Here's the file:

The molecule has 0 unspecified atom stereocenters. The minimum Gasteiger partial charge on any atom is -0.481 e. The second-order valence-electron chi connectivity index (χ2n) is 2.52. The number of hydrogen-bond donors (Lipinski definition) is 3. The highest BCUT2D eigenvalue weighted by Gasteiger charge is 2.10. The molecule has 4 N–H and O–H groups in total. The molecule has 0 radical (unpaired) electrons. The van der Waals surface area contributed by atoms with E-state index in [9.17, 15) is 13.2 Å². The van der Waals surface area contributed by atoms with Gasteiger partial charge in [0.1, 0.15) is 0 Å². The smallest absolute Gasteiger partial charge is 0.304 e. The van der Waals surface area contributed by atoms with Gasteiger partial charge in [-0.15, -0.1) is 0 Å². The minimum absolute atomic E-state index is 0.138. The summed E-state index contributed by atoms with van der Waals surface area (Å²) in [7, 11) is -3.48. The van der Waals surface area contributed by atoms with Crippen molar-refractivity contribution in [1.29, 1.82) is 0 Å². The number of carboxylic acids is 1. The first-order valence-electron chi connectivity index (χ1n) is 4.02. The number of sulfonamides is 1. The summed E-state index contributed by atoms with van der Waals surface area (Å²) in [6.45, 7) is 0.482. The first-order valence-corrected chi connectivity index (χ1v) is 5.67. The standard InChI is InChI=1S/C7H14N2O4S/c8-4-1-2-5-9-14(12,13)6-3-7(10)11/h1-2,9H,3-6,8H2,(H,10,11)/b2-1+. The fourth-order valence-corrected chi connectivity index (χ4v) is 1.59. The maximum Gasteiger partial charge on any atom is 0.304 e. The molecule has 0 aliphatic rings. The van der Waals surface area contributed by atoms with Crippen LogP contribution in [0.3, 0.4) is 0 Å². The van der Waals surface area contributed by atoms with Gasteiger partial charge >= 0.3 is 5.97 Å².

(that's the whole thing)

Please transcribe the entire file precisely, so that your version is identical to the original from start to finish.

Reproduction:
The molecule has 0 unspecified atom stereocenters. The minimum Gasteiger partial charge on any atom is -0.481 e. The second-order valence-electron chi connectivity index (χ2n) is 2.52. The number of hydrogen-bond donors (Lipinski definition) is 3. The highest BCUT2D eigenvalue weighted by Gasteiger charge is 2.10. The molecule has 4 N–H and O–H groups in total. The molecule has 0 radical (unpaired) electrons. The van der Waals surface area contributed by atoms with E-state index in [9.17, 15) is 13.2 Å². The van der Waals surface area contributed by atoms with Gasteiger partial charge in [0.1, 0.15) is 0 Å². The smallest absolute Gasteiger partial charge is 0.304 e. The van der Waals surface area contributed by atoms with Gasteiger partial charge in [-0.15, -0.1) is 0 Å². The minimum absolute atomic E-state index is 0.138. The summed E-state index contributed by atoms with van der Waals surface area (Å²) in [7, 11) is -3.48. The van der Waals surface area contributed by atoms with Crippen molar-refractivity contribution in [1.29, 1.82) is 0 Å². The number of carboxylic acids is 1. The first-order valence-electron chi connectivity index (χ1n) is 4.02. The number of sulfonamides is 1. The summed E-state index contributed by atoms with van der Waals surface area (Å²) in [6.45, 7) is 0.482. The first-order valence-corrected chi connectivity index (χ1v) is 5.67. The standard InChI is InChI=1S/C7H14N2O4S/c8-4-1-2-5-9-14(12,13)6-3-7(10)11/h1-2,9H,3-6,8H2,(H,10,11)/b2-1+. The fourth-order valence-corrected chi connectivity index (χ4v) is 1.59. The maximum Gasteiger partial charge on any atom is 0.304 e. The molecule has 0 aliphatic rings. The van der Waals surface area contributed by atoms with Crippen LogP contribution in [0.3, 0.4) is 0 Å². The van der Waals surface area contributed by atoms with Gasteiger partial charge >= 0.3 is 5.97 Å².